Home' Greymouth Star : January 7th 2015 Contents Greymouth Star
8 - Wednesday, January 7, 2015
Hendra Gunawan Syawal, at right rear, on the Airbus an hour before the crash.
The family of a victim of the Air Asia
crash learned of their loved one’s fate
after being sent a selfie he featured in,
taken on board flight QZ8501 as it
prepared for take-off.
Meanwhile, Indonesia’s navy said it
has found an object that was “probably”
the tail of the missing plane, raising
hopes that the remaining bodies and the
plane’s black box will soon be recovered.
Hendra Gunawan Syawal, 23, had
posted the photograph with three friends
on the Airbus A320 just an hour before
it plunged into the Java Sea, killing all
162 people on board.
Yunita Syawal, who had already heard
news of the flight’s disappearance when
she was sent the image of her brother,
had not known he was due to fly that
day. A call to her parents confirmed
her worst fears. “ I immediately flew to
Surabaya,” she said. Six days later, she
helped identify his body.
“Now we have seen his body, we know
he’s gone for sure.”
Colonel Yayan Sofyan, a patrol boat
captain, said the navy had found a
section of aircraft that resembled the tail.
“ We found what has a high probability
of being the tail of the plane.”
Fransiskus Bambang Soelistyo, the
head of Indonesia’s search and rescue
agency, said the object was “suspected”
of being the tail but was yet to be
Indonesia’s Government has suspended
the air traffic controllers who oversaw
the flight and ordered all pilots to
undergo pre-flight briefings on handling
Ignatius Jonan, Indonesia’s Transport
Minister, has accused Air Asia of operating
the flight on Sundays without permission,
while acting head of air transport Djoko
Murjatmodjo has indicated airport
officials may have acted illegally.
The search has been hampered by
continued heavy weather off Borneo’s
Five large objects have been picked up
by sonar scans of the ocean floor in the
search zone but the largest was found
to be a shipwreck. No pings have yet
been detected from the plane’s black box
locator beacon. — AP
Cannibalism in drug gang’s initiation rites
A vicious Mexican drug gang
forced some members to eat the
hearts of murder victims as part of a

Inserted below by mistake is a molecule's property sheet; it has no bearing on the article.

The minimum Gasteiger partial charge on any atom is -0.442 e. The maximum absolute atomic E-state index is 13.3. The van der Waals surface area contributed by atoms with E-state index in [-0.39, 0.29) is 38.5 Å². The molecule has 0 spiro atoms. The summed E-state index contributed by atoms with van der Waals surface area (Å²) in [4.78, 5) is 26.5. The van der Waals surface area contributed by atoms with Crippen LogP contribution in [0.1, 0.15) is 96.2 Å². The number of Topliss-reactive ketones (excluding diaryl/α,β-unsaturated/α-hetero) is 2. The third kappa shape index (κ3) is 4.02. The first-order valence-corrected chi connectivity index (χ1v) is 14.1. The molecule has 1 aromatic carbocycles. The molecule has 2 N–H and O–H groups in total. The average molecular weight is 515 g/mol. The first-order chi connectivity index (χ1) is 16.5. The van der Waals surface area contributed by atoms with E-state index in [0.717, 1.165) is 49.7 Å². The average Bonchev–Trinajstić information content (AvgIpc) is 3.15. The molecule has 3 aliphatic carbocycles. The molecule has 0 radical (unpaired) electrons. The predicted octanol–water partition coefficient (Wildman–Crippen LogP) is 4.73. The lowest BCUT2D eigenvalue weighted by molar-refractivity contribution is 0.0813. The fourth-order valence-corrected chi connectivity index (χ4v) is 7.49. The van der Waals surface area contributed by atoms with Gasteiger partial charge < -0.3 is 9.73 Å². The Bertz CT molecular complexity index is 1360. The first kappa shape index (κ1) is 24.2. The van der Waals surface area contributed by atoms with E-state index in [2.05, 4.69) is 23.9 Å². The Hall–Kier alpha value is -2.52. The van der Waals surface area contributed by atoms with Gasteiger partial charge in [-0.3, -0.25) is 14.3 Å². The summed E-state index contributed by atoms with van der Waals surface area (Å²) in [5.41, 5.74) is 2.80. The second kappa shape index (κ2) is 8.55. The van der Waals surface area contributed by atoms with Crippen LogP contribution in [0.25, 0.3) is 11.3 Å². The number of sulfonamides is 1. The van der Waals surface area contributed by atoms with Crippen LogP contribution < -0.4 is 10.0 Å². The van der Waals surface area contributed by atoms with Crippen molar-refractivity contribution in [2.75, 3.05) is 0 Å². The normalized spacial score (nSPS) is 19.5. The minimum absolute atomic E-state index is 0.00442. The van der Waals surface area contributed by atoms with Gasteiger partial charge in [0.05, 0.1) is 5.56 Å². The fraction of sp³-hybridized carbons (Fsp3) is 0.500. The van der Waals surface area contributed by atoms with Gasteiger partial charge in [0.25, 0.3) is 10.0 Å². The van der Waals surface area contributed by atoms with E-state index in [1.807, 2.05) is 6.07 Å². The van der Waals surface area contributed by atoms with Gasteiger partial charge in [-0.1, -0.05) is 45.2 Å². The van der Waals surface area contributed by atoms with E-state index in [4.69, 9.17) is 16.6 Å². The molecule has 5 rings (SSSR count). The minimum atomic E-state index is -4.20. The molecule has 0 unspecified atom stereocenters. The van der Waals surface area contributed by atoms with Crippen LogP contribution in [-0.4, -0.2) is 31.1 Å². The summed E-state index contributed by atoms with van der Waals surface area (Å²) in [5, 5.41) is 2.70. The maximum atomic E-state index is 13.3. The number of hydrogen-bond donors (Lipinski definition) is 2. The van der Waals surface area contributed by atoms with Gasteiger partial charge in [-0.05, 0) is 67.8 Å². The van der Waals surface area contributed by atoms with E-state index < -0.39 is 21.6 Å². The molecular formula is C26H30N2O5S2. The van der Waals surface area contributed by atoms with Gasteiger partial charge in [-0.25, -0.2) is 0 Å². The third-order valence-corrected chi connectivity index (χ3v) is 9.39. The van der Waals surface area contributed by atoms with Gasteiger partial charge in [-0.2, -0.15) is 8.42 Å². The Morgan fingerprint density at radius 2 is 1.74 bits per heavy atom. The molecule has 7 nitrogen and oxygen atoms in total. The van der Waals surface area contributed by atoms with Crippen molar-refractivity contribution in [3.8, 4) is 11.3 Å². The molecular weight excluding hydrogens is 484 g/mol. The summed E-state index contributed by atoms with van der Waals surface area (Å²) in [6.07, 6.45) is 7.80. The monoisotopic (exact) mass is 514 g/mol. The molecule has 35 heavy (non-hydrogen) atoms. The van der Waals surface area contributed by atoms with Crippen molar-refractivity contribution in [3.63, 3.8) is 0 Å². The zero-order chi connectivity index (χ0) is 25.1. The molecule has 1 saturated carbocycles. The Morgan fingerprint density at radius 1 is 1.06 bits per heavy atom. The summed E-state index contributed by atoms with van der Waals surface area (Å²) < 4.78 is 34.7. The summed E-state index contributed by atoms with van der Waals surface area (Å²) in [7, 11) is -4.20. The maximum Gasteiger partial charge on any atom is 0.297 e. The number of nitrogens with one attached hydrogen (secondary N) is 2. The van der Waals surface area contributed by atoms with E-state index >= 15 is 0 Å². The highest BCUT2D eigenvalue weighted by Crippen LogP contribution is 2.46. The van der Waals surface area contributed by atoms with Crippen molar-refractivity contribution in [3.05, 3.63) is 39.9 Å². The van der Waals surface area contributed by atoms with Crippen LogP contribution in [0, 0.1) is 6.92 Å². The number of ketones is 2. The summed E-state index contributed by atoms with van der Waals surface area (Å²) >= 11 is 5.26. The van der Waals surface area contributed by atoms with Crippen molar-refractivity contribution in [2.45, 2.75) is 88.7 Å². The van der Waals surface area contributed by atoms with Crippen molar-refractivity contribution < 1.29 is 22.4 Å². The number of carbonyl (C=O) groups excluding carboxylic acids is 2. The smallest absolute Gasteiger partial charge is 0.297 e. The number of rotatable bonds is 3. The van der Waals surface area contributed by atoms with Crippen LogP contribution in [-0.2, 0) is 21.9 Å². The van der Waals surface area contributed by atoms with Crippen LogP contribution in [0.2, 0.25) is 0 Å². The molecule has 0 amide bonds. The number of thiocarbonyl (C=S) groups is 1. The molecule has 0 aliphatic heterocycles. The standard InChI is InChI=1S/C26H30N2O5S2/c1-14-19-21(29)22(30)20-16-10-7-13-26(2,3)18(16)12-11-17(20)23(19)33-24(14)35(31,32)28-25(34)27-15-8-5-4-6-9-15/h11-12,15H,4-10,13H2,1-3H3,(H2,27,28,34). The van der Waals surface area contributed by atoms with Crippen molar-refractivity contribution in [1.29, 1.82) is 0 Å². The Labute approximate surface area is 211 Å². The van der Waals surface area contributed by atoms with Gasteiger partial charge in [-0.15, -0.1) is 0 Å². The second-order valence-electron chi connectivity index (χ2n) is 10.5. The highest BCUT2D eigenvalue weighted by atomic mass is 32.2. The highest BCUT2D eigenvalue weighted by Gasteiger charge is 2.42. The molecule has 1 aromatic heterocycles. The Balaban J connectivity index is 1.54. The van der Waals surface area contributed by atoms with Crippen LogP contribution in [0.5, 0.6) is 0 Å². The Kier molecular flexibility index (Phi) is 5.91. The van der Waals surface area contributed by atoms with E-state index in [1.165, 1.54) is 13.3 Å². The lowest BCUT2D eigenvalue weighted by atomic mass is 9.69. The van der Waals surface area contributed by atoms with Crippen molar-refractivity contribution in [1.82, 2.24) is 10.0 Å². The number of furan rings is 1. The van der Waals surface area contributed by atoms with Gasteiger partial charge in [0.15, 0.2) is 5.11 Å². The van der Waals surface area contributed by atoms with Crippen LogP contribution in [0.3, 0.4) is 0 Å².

gruesome initiation rite to root out
infiltrators, a government security
official said overnight, citing witness
For much of the past year,
agricultural State in western Mexico,
has been ravaged by fighting between
drug gang henchmen and vigilantes
who took up arms against the cartels
but have since splintered into violent
A mid-December shootout between
two rival groups that killed 11 people
has reignited fears the government
is failing to control the State after
flooding it with federal troops and
pressing vigilantes into a fledgling
rural police force.
The renewed fighting in Michoacan
comes as President Enrique Pena
Nieto faces his deepest crisis since
taking office, following the apparent
murder of 43 trainee teachers by
a drug gang working with corrupt
police in neighbouring Guerrero
The incident sparked widespread
protests against the government,
compounded by conflict-of-interest
scandals enveloping the president
and his finance minister. Pena Nieto
was expected to discuss Mexico’s
chronic violence with US President
Barack Obama in Washington today.
The main gangs operating in
Michoacan, La Familia Michoacana,
and later offshoot the Knights
Templar cartel, were founded by
Nazario Moreno, or “The Craziest
One,” a cultish crime boss who was
finally killed in March 2014 after the
previous government declared him
dead in 2010.
Inter viewed on local television,
Alfredo Castillo, Michoacan’s federal
cannibalism was widespread, but
said there were various testimonies
indicating heart-eating was part of
a macabre initiation Moreno used
to root out moles or test his men’s
dismembering people they intended
to kill to sometimes ser ving up the
heart,” Castillo said.
He did not elaborate on who
provided the testimony and did not
specify when and where the alleged
initiation rituals took place. Castillo
could not immediately be reached for
More than 100,000 people have
been killed in gang-related violence
in Mexico since 2007. — Reuters
Thousands of men and women